Leave your right leg where it is. Bend your left knee and step your left foot to the outside of your right thigh. Put your left fingertips on the floor behind you. As you inhale push down into your left hand and sit up tall. As you exhale turn towards your top knee and either cradle it with your right arm or put your right elbow on the outside of that knee. For your next five (slow!) breaths: each time you inhale sit taller. Each time you exhale turn a bit more towards your top knee. 

TIP: notice how it's easy to sit tall through the left side of your torso by pushing down into your back hand. See if you can also create the same amount of lift through the other side of your torso. 

2. As you inhale release the twist and face forward again. Bring your left foot back to its own side of your bottom leg. Keep your left knee bent but this time let your knee fall out to the side. If it doesn't reach the ground support it with a pillow or rolled up towel. Turn your chest to face towards your left knee and place the back of your right hand on top of your right leg. Keep facing towards your bent leg and as you inhale sweep your left arm up alongside your ear; as you exhale bend sideways towards your extended leg. Take five slow breaths here. 

TIP: notice how your top shoulder wants to drop forwards so your chest turns down towards the floor. Try to resist the temptation to do that; instead back out of the posture a little and turn your chest more up to the ceiling. Lean your top shoulder a little bit back. You might not be able to reach your top arm so far but the stretch will be more in the side of your body (which is what we're trying to target here!).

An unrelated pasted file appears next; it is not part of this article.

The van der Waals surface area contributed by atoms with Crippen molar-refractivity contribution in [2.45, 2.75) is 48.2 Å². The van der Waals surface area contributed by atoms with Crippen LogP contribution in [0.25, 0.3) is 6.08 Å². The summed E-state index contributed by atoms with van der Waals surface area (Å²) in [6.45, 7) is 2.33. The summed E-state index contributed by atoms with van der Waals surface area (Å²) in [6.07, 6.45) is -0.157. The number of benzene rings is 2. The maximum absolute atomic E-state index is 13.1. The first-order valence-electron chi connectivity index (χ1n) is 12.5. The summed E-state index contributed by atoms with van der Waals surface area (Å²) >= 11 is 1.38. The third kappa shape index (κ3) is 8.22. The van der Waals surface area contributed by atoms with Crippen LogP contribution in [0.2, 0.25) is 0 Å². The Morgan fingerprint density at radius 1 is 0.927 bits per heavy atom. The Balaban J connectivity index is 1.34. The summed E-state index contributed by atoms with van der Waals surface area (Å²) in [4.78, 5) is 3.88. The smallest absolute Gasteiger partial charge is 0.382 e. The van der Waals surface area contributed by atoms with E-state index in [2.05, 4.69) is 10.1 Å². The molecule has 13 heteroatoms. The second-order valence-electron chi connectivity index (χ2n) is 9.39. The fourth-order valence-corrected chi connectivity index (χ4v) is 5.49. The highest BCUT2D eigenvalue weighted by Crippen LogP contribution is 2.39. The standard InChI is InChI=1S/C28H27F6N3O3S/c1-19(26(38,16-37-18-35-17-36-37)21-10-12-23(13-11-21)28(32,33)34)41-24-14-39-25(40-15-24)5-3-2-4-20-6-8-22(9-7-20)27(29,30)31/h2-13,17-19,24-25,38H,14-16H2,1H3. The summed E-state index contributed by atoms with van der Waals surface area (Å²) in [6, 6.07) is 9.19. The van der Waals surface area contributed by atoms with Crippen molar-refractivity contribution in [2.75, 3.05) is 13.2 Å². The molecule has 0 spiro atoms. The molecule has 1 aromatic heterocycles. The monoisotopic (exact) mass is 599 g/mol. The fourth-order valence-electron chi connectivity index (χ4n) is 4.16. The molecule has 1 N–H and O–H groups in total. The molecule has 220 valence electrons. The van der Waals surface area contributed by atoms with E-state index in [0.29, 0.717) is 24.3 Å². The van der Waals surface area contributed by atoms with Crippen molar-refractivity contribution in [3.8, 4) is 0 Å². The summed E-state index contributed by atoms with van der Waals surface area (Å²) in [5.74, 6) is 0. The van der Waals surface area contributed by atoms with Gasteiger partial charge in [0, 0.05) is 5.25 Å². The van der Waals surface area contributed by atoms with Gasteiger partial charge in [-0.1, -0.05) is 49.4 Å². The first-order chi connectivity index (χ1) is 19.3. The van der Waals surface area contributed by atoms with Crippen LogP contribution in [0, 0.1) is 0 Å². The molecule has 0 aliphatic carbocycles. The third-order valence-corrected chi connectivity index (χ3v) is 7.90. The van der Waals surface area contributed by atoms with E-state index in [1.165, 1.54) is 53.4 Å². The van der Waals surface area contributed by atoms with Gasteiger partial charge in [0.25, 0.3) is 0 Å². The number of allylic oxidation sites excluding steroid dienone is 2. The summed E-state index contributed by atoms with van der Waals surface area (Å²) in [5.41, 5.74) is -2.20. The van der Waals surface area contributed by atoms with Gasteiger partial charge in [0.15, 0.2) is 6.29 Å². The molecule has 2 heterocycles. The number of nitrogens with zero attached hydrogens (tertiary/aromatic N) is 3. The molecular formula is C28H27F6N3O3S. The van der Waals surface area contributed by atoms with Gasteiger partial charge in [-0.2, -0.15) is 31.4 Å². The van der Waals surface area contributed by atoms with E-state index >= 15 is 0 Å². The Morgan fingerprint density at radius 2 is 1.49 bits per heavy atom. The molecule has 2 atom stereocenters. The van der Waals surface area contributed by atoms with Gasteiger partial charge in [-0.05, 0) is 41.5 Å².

3. As you inhale, lead with your top arm to come all the way back up. Keep your legs where they are but this time turn your chest to face towards your extended (right) leg. Again, remember that slightly bending that leg may help you sit up taller. Place your finger tips either side of that extended leg. As you inhale sit tall; as you exhale turn more towards that leg and fold (= yoga jargon for lean your chest down towards your leg!). Hold for five slow breaths. As you next inhale sit all the way up again, and repeat the whole sequence on the other side. 

As always, let me know if any comments or questions! 🙏🏼♥️

What 'taking yoga off the mat' actually means (to me!)

Olivia Marley

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*This post first appeared on Elephant Journal

Everyone that practices yoga probably has a different idea of what taking their practice off their mat and into the rest of their lives means. So this is simply my personal experience of just one of the ways time spent on my yoga mat has affected the rest of my life (which is why the title ends with (to me!)).